Changes in the wind for Egypt?

According to article 140, presidents were to be elected for a four-year term and could be reelected for only one more term as is in the case in the United States.

Egypt's President Abdel Fattah al-Sisi sits in the chair reserved for heads of state before delivering his address during the 73rd session of the United Nations General Assembly at U.N. headquarters in New York, U.S., September 25, 201 (photo credit: EDUARDO MUNOZ / REUTERS)
Egypt's President Abdel Fattah al-Sisi sits in the chair reserved for heads of state before delivering his address during the 73rd session of the United Nations General Assembly at U.N. headquarters in New York, U.S., September 25, 201
(photo credit: EDUARDO MUNOZ / REUTERS)
Should the proposed constitutional amendments now being discussed by the parliament be adopted – as it appears they will, the people of Egypt will find themselves living in a regime quite unlike the one they voted for in 2014.
Following the ouster of president Mohamed Morsi and the army takeover on July 3, 2013 led by then-defense minister Abdel Fattah al-Sisi, a constitution was drafted under his aegis and adopted by an overwhelming majority.
It provided for the traditional division of powers between the executive, legislative and judicial branches as well as checks and balances between the prerogatives of the president and those of parliament.
According to article 140, presidents were to be elected for a four-year term and could be reelected for only one more term as is in the case in the United States.
It was seen as a strong signal to the West to the effect that the new regime would be liberal – in Middle Eastern terms – after the two revolutions, which had ended the rule of Hosni Mubarak and that of Morsi and his Muslim Brotherhood.
What is now on the table is a revamped article 140 to extend the presidential term from four to six years, with a proviso that would allow President Sisi – who was reelected in June 2018 for a second four-year term ending in 2022 – to be a candidate for a further two terms of six years, that is until 2034. Altogether, 20 years of unbroken rule.
Sisi’s supporters had floated proposals in recent months that tended to extend the four-years period and/or cancel the two-terms limitation in what seems to have been a carefully planned campaign.
The next step came in December with a brief filed to the Court for Urgent Affairs demanding that parliament hold a hearing on constitutional changes to presidential terms limits. The court postponed its answer “until it had studied the issue.”
Prominent journalist Yasser Risk, head of the Al Akhbar group, then wrote a series of articles to explain that the change was needed because of the dangers facing Egypt. Partisans of the president stress that he restored stability to the country and must be allowed to continue his fight against Islamic terrorism while developing the economy.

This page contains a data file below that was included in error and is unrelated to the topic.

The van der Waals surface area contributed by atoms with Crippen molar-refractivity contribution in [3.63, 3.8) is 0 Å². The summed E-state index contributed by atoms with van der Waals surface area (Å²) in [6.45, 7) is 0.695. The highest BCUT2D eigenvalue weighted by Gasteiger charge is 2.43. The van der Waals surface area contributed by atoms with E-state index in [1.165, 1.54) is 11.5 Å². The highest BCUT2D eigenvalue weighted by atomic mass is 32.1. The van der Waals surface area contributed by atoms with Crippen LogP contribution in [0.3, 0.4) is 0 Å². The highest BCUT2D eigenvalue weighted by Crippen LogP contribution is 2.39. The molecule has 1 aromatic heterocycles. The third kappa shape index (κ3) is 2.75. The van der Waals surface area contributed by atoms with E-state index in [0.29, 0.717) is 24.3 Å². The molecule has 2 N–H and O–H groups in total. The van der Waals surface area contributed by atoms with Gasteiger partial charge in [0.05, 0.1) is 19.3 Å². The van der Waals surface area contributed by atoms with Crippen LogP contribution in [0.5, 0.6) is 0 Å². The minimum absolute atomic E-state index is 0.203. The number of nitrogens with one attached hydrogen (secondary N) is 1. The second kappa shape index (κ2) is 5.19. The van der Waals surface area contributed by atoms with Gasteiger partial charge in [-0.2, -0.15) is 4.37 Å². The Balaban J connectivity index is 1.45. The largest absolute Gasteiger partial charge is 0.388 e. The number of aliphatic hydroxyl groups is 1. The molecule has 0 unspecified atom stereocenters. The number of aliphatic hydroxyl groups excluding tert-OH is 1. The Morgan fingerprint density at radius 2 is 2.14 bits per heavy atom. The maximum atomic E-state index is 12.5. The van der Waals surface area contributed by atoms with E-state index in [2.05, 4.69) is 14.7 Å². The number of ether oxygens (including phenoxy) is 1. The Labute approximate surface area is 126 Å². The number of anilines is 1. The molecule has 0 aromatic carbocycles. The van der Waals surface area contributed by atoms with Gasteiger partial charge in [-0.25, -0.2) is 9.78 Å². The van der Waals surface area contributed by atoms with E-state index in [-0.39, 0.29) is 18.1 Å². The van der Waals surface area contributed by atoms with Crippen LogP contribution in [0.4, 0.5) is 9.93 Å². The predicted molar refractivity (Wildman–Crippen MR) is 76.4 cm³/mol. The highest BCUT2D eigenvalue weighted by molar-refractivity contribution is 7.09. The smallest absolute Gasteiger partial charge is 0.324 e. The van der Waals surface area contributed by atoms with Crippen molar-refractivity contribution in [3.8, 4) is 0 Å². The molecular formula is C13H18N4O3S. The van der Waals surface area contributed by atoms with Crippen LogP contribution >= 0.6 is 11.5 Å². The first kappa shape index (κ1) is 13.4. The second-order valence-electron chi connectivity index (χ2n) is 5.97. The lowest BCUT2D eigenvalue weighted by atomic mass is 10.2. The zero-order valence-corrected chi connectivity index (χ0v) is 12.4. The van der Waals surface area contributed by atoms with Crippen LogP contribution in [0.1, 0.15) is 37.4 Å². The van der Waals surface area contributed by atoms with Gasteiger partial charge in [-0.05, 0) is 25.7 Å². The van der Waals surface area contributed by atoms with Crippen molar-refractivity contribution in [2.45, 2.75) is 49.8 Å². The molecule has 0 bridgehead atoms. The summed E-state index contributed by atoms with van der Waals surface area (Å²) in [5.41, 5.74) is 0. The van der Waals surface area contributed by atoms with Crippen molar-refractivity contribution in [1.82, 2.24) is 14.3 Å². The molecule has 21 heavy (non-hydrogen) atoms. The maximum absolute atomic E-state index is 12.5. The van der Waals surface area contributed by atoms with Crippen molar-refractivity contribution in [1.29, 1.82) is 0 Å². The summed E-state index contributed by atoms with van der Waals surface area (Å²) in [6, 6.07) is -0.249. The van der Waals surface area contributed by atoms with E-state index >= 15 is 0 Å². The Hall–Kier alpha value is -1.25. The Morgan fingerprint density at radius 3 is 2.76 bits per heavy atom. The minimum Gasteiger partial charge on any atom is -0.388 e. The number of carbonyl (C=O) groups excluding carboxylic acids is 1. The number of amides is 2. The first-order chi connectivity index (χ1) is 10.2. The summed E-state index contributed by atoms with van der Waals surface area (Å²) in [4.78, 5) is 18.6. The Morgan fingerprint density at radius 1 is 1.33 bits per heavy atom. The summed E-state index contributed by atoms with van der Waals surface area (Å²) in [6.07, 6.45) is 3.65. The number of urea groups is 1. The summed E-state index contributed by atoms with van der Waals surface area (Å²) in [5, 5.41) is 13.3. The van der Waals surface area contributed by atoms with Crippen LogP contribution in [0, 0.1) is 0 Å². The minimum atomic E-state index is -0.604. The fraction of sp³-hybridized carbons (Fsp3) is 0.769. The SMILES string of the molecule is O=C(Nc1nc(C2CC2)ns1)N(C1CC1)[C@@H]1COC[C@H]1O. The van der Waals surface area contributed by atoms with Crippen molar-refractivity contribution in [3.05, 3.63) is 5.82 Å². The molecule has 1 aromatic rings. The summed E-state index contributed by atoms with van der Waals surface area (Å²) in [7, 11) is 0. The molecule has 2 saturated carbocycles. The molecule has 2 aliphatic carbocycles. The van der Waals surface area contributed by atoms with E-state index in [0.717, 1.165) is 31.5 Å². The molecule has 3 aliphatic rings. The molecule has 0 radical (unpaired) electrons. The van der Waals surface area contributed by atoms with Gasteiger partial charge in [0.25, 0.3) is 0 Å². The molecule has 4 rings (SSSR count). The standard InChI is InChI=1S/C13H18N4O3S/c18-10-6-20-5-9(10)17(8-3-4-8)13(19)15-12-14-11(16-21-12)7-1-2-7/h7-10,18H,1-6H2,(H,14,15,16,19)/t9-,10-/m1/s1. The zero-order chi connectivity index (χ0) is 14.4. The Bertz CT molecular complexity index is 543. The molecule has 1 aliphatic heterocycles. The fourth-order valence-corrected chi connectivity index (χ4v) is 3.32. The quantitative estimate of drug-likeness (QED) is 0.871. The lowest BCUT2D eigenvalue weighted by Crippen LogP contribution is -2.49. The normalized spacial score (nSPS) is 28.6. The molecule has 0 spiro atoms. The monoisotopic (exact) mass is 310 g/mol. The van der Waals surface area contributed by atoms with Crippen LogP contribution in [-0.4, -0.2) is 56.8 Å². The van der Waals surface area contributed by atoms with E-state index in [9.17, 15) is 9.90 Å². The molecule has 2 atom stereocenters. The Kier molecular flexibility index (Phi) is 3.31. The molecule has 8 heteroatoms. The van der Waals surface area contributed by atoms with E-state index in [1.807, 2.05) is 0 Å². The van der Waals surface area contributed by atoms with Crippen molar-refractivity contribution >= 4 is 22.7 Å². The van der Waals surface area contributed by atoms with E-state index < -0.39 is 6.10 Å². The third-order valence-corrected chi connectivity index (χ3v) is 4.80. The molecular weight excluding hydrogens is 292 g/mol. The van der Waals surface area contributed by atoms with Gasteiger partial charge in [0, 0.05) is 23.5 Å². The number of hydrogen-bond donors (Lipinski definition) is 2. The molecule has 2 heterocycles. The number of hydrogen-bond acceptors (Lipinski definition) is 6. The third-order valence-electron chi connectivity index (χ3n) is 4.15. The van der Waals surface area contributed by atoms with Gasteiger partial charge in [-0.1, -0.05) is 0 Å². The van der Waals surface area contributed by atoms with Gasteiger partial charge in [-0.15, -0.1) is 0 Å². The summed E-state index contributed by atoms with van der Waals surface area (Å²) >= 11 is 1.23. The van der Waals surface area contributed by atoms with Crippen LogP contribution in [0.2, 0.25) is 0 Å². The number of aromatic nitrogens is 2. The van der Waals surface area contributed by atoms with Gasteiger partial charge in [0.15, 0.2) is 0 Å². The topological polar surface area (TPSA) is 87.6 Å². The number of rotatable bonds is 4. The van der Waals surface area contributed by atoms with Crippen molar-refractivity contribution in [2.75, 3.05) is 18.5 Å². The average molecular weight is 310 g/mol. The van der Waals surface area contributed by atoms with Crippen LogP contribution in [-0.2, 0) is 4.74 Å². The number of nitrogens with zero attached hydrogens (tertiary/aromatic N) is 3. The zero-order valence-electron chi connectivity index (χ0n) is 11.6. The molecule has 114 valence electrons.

They emphasize his very real achievements and his initiatives in the fields of infrastructure, trade and agriculture. With the assistance of the International Monetary Fund, Egypt enjoyed a yearly growth of 4% to 5% in the past two years and confidently expects a sustainable growth of 7% to 8% in the coming years.
While the president had said in the past that he was against constitutional changes and would stick to two four-year terms, a different campaign was being waged in the background and now came to fruition with very little opposition from the parliament.
According to article 226 of the present constitution, changes can be proposed by at least a fifth of the assembly and if they are rejected, they cannot be proposed again until the end of the current legislature.
 Furthermore, there can be no changes to articles dealing with the two-term limitation and to the principles of freedom and equality unless they are backed by “suitable guarantees.”
But these safeguards were easily breached and on February 3, 2019, 155 members of parliament – representing more than the required fifth – demanded that the proposed changes be discussed. The chairman duly submitted the proposal to a parliamentary commission, which in turn brought it to a vote in the plenum on February 14.
Out of the 596 members, 485 voted for the move, 16 voted against and 90 chose to stay at home. Only two of the 15 parties and blocks represented had opposed the changes.
There are still a number of hurdles.